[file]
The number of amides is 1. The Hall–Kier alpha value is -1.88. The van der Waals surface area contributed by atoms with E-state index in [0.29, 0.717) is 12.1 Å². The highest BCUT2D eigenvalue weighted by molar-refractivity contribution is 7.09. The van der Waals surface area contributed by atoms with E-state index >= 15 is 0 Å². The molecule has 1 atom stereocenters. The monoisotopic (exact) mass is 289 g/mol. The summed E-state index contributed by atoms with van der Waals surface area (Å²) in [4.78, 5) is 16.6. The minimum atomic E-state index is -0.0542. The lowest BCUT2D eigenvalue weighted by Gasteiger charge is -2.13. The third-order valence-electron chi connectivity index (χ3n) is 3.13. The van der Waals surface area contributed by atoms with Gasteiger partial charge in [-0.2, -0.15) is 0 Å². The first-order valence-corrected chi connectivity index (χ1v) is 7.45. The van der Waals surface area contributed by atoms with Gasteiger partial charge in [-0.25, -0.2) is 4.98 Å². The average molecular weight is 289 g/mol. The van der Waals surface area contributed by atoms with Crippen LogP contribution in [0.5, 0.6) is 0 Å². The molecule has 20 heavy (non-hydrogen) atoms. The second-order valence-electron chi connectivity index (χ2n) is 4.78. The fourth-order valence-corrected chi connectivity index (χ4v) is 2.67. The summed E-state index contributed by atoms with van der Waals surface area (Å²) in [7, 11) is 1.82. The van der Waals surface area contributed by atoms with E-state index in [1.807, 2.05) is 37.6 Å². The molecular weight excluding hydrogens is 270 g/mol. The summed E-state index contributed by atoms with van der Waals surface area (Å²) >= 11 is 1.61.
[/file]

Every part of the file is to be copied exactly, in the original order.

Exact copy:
The number of amides is 1. The Hall–Kier alpha value is -1.88. The van der Waals surface area contributed by atoms with E-state index in [0.29, 0.717) is 12.1 Å². The highest BCUT2D eigenvalue weighted by molar-refractivity contribution is 7.09. The van der Waals surface area contributed by atoms with E-state index >= 15 is 0 Å². The molecule has 1 atom stereocenters. The monoisotopic (exact) mass is 289 g/mol. The summed E-state index contributed by atoms with van der Waals surface area (Å²) in [4.78, 5) is 16.6. The minimum atomic E-state index is -0.0542. The lowest BCUT2D eigenvalue weighted by Gasteiger charge is -2.13. The third-order valence-electron chi connectivity index (χ3n) is 3.13. The van der Waals surface area contributed by atoms with Gasteiger partial charge in [-0.2, -0.15) is 0 Å². The first-order valence-corrected chi connectivity index (χ1v) is 7.45. The van der Waals surface area contributed by atoms with Gasteiger partial charge in [-0.25, -0.2) is 4.98 Å². The average molecular weight is 289 g/mol. The van der Waals surface area contributed by atoms with Crippen LogP contribution in [0.5, 0.6) is 0 Å². The molecule has 20 heavy (non-hydrogen) atoms. The second-order valence-electron chi connectivity index (χ2n) is 4.78. The fourth-order valence-corrected chi connectivity index (χ4v) is 2.67. The summed E-state index contributed by atoms with van der Waals surface area (Å²) in [7, 11) is 1.82. The van der Waals surface area contributed by atoms with E-state index in [1.807, 2.05) is 37.6 Å². The molecular weight excluding hydrogens is 270 g/mol. The summed E-state index contributed by atoms with van der Waals surface area (Å²) >= 11 is 1.61.